Guide to run SSD++ for numeric targets
This code reproduces the experiments of the 2020 ECML-PKDD paper: "Discovering outstanding subgroup lists for numeric targets using MDL".
These instructions depict the requirments and format to run the code standalone, i.e., to run the code for new experiments of your own.
Version: The whole code was developed under Python 3.7.
Common libraries: it also requires the following commonly used library packages that automatically come with the Anaconda Python distribution:
- matplotlib- for visualization of the graphs presented in the article.
- seaborn - for the probability density function of the Hotel dataset presented in the article.
In case that you do not have these already installed with your current python distribution you can always install them using the command pip install in the command line (or conda install in case the Anaconda distribution is present) as follows:
pip install numpy pandas scipy matplotlib seaborn
conda install numpy # repeat this for the other packages
Not so common libraries: In addition to the other packages our code also requires the following less common packages:
- gmpy2 - for multiple precision integers and bitwise computations.
- numba - for speeding up calculations of the statistics (available automatically with Anaconda).
and in case you cannot install them directly through pip install (as depicted previously) please consider (if in Windows) the following unofficial list of binaries (for which I take no responsability):
Download the folder containing the whole code, change directory to the folder (at the same level as _classes.py), and run simpleExample.py, runAllExperiments.py, runAllAppendixResults.py or your own experiments based on this code at to the same level as _classes.py
Running a standalone dataset
Now I will exemplify how to run the code with a standalone dataset. This example will use the baseball dataset which can be found in "data/numeric target/baseball.csv".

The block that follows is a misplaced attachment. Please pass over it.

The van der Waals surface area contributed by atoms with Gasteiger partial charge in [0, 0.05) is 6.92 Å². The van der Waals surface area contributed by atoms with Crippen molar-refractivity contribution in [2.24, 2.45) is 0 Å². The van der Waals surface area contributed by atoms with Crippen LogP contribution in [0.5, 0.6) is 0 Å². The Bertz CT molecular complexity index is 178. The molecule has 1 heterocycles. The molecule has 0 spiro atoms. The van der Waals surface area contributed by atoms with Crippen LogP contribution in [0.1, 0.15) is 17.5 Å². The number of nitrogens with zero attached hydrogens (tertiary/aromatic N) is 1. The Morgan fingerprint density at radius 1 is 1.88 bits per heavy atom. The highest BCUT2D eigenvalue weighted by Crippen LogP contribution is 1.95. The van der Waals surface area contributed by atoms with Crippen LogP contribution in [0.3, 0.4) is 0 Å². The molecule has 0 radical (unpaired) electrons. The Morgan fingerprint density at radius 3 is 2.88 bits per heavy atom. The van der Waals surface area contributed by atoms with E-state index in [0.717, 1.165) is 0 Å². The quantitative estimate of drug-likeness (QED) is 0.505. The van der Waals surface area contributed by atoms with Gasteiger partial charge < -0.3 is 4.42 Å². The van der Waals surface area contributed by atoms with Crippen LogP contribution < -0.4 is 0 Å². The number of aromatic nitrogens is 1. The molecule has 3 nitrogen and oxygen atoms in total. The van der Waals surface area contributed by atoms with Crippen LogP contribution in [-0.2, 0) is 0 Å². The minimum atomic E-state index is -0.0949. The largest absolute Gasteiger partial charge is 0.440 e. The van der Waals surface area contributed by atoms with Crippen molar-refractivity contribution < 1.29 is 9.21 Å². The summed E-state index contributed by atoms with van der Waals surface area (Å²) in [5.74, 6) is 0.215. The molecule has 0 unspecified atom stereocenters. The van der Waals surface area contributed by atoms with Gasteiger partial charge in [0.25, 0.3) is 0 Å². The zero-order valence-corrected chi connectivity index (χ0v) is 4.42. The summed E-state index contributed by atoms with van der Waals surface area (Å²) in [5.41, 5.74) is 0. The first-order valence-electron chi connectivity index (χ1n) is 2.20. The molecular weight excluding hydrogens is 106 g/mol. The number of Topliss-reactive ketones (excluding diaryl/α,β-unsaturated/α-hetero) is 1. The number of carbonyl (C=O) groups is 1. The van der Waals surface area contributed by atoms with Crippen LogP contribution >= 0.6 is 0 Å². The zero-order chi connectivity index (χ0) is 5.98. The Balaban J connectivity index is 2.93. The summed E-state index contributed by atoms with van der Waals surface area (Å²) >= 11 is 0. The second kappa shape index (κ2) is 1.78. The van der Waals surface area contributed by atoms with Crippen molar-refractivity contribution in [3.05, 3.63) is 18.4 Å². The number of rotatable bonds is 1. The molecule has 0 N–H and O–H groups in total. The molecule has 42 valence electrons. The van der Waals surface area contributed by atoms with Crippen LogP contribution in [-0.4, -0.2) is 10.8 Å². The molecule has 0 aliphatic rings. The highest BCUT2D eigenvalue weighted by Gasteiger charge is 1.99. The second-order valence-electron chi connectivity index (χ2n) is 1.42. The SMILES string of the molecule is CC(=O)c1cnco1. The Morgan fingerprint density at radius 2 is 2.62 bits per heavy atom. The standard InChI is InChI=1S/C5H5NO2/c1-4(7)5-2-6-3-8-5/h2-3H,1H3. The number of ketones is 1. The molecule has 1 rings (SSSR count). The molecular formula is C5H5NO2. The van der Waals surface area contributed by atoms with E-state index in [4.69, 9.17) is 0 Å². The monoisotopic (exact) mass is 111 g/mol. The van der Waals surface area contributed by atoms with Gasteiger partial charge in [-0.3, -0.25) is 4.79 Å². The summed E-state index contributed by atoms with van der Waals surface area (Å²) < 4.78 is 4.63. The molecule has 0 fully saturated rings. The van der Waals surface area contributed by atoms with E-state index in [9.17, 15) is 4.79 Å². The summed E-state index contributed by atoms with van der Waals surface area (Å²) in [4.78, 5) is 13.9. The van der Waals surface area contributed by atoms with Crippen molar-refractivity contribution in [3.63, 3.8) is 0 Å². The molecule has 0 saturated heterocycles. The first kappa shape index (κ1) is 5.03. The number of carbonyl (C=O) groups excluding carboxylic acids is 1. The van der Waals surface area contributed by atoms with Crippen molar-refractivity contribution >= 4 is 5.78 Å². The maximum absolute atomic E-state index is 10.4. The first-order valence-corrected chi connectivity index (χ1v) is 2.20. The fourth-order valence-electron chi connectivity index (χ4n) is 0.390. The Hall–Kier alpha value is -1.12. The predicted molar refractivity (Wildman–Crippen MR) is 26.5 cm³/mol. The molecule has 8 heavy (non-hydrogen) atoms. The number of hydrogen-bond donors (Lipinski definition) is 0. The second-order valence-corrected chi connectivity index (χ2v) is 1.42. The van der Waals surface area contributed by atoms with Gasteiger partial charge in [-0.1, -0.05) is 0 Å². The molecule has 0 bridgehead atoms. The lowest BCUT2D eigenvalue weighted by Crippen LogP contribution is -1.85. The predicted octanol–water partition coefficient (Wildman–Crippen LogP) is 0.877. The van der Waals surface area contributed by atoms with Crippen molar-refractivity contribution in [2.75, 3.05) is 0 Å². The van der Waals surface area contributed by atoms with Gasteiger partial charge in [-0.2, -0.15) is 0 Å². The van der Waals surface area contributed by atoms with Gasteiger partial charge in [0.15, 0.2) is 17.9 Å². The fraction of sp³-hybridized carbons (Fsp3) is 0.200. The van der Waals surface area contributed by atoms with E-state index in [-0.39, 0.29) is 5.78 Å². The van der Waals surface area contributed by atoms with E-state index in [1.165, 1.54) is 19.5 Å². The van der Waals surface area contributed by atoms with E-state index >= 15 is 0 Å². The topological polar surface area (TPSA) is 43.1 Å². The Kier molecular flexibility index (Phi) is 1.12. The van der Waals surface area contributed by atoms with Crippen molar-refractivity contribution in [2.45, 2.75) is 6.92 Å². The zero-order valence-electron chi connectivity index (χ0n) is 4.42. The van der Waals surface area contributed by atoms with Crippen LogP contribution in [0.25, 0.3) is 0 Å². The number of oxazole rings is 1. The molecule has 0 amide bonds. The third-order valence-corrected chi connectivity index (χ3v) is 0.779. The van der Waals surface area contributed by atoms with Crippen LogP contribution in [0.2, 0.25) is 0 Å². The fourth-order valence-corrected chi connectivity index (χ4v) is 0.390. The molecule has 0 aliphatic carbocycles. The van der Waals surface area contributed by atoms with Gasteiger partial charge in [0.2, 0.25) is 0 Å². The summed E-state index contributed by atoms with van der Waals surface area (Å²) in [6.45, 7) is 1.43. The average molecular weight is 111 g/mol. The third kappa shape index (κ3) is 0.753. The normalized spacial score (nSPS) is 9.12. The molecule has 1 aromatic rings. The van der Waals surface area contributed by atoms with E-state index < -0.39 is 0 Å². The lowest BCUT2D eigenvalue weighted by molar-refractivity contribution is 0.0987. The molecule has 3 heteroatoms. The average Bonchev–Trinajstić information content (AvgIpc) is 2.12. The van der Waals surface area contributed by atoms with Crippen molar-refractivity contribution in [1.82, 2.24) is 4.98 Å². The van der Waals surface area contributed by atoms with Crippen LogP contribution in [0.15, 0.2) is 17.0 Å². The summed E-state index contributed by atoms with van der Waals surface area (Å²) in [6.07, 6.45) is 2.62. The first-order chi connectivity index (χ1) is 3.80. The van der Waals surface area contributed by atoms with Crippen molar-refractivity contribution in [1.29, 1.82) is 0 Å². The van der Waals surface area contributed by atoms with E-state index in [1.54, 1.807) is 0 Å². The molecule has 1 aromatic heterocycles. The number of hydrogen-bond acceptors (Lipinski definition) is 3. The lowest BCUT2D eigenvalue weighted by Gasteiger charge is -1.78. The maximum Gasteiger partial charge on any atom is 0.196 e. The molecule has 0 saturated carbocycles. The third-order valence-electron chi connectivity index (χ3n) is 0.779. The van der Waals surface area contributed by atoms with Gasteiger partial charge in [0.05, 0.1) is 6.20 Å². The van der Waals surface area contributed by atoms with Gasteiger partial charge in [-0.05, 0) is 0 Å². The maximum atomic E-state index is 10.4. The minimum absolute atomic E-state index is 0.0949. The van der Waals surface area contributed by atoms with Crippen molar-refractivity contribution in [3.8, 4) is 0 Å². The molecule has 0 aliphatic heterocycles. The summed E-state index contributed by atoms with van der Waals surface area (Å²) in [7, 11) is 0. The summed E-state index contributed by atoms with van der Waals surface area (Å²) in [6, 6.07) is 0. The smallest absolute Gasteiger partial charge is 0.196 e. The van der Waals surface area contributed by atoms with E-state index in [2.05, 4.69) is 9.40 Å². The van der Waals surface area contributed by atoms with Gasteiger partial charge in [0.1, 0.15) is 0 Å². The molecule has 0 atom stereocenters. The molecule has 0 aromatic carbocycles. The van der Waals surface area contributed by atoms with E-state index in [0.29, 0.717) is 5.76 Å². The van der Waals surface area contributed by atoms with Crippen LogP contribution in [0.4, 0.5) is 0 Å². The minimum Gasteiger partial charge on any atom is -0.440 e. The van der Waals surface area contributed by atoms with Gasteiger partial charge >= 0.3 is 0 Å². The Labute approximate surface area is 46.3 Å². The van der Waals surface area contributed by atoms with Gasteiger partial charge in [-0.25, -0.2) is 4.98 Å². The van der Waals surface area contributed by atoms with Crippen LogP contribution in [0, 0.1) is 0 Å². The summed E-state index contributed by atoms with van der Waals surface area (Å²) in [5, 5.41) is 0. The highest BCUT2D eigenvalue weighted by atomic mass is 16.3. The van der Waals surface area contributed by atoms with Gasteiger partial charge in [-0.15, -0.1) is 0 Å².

Step 1: is to import the dataset in the right format (pandas dataframe with the last column as the target variable) as:
# load data import pandas as pd datasetname= "baseball" delim = ',' filename = "./data/numeric target/"+datasetname+".csv" df = pd.read_csv(filename,delimiter=delim)
Step 2: then after the dataset is initilized one can import the model and fit it to the data as in:
# initialize model and fit model to data from _classes import SSDC model = SSDC(task = "discovery") model.fit(df)
Step 3: to analyse the results please refer to the attributes of SSDC in _classes.py, and as an example:
print(model) # returns the list of if-then-else if rules/subgroups with their respective antecedent description and consequent statistics model.number_rules # returns the number of subgroups in the list model.rule_sets # returns a list of the index of coverage of the subgroups description (with overlap between coverages) model.measures # returns a dictionary of subgroup discovery measure results for the rule list and subgroups
Step 4 (optional): in case you want to predict target values based on the model please provide a dataframe with the same format as the one used for model.fit and without the last column (target variable) as follows:
# example using the same data as used for fitting the model datasetname= "baseball" df = pd.read_csv(filename,delimiter=delim) df2predict = df.iloc[:,:-1] y , usageperrule = model.predict(df2predict)
Pay attention to:
- the code only accepts pandas dataframes.
- the pandas dataframe should contain the target variable in the last column.
- if an input variable is a number the algorithm considers it a numeric attribute.
- if an input variable is a string the algorithm considers it a nominal/binary attribute (in case you have nominal attributes that are in intiger format please pass them to string).
- the algorithm preprocessing modifies the dataframe, in case it is needed for subsequent analysis we recommend to reload it again.
Reproducing experiments in the paper
To fully reproduce the experiments presented in the paper run:
and to run the experiments presented in the supplementary material run:
A complete description of the theory behind this algorithm can be found in extended_paper.pdf
These algorithm is also inspired in the previous work of:
- M. Proença, Hugo and Van Leeuwen, Matthijs :Interpretable multiclass classification by MDL-based rule lists
A new revamped version of this software is due very soon!
Contact the author
- Hugo Manuel Proença - firstname.lastname@example.org